A UK Canal Boating Article

Category : Canals


Length : 12 miles
Locks: 14
Tunnels : 1
Aqueducts : 1

The canal was surveyed by John Smith and designed by John Varley and was built largely to bring coal out of the Erewash Valley pits and down to the river Trent for onward trade to Nottingham and Leicester. It initially served the many 'bell' pits between Ilkeston and Langley Mill, with horse-tramways bringing coal to waterside wharves at several points. The Erewash Canal is a popular choice for fishermen as it regularly restocked with fish by the local angling clubs.

The mighty River Trent is one of the Uk's major rivers and flows through the city of Nottingham, the market town of Newark and the rural Trent Vale. The scenery along the river is mostly arable farmland, with villages, churches, watermills and old ferry crossings along the way. Trentlock is the point where the counties of Derbyshire, Leicestershire, and Nottinghamshire meet and a visit there helps to understand how a lock works and to find out the differences between a canal and a river.

The Attenborough Nature Centre is an award winning visitor and education facility owned and managed by Nottinghamshire Wildlife Trust. Situated in stunning countryside surrounded by water the Centre gives you a brilliant window to the natural world. The reserve was opened by Sir David Attenborough and is best known for the visiting winter wildfowl.

Sheetstores Basin was once a busy canal and rail transhipment basin and later became a British Rail depot. It gets its unusual name from the days when it was the place where tarpaulin sheets where used to cover the goods. Todays the basin is full of moored pleasure boats and holiday canal boats.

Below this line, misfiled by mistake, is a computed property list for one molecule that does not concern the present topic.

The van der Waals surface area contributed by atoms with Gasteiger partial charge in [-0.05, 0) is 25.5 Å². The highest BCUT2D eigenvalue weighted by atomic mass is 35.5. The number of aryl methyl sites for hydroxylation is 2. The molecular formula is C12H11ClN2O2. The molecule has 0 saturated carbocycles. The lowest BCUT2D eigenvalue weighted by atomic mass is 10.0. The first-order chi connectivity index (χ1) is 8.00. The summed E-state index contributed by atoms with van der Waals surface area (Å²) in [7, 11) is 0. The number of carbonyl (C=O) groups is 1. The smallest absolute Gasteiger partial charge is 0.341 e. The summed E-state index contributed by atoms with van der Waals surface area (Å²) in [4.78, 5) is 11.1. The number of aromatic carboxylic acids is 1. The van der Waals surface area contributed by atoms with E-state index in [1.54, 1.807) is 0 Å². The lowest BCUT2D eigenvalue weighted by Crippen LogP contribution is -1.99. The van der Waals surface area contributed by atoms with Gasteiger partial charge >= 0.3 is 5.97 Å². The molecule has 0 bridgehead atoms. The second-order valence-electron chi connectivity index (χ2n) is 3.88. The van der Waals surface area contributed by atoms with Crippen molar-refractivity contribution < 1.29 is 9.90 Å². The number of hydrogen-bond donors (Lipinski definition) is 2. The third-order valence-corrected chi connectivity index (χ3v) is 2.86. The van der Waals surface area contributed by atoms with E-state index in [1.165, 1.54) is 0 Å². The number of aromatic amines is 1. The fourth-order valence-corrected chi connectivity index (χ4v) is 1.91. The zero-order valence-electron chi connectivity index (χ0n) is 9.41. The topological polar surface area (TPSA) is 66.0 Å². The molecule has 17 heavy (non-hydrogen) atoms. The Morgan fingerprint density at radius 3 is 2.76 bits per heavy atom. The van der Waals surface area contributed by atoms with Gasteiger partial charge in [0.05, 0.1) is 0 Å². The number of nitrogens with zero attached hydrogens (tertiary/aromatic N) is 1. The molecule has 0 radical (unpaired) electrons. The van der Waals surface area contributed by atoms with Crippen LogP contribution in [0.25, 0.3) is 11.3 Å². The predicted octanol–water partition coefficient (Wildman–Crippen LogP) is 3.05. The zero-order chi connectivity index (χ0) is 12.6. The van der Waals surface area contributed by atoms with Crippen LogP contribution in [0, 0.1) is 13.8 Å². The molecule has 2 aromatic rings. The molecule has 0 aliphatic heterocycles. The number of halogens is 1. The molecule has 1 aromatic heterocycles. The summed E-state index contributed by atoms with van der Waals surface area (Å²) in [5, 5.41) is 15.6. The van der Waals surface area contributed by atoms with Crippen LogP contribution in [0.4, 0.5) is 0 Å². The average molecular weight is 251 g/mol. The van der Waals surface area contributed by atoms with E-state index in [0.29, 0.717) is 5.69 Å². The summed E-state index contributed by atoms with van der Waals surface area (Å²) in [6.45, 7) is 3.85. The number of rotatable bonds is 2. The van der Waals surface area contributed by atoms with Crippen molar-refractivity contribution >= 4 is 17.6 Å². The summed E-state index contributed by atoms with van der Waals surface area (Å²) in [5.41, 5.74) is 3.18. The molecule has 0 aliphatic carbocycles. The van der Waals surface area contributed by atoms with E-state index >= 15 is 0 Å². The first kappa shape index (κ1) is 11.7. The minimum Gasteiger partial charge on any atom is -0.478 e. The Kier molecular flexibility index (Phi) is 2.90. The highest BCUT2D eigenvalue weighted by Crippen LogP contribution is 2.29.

Long Eaton developed around the lace making and railway wagon industries in the nineteenth century. There are plenty of moorings at Long Eaton and the town offers visitors a good selections of high street facilities, shops, pubs and places to eat.

Staffed by volunteers of the Erewash Canal Preservation and Development Association Sandiacre Lock Cottages are a fine example of a lock keeper's cottage and stables of the canal era.

Ilkeston is the third largest town in Derbyshire and a former coal-mining town which has retained a thriving industrial centre. The town offers all the usual high street shops and a good choice of pubs and place to eat. There is also a good range of sporting facilities in and around the town that include a 10-pin bowling alley and an 18 hole golf course. There are weekly markets held in the town centre every Thursday and Saturday so a good place to stock up on fresh provisions.

There are plenty of visitors moorings at Langley Mill Basin and this is a good spot to walk along the towpath. This is a good base to explore one of the five nature reserves that are situated around the Erewash Canal.

Moor up at the city's Castle Marina and take the short walk into Nottingham where there are a wealth of visitor attractions. Visit the Castle and museum, the City of Caves, and the Galleries of Justice which are all within a short distance of each other. Have a pint in the ‘Ye Olde Trip to Jerusalem’ which is reputedly to be the oldest pub in the world. For shopoholics Nottingham has been voted one of the best shopping destinations in the country, visit the Broadmarsh and Victoria shopping centres.



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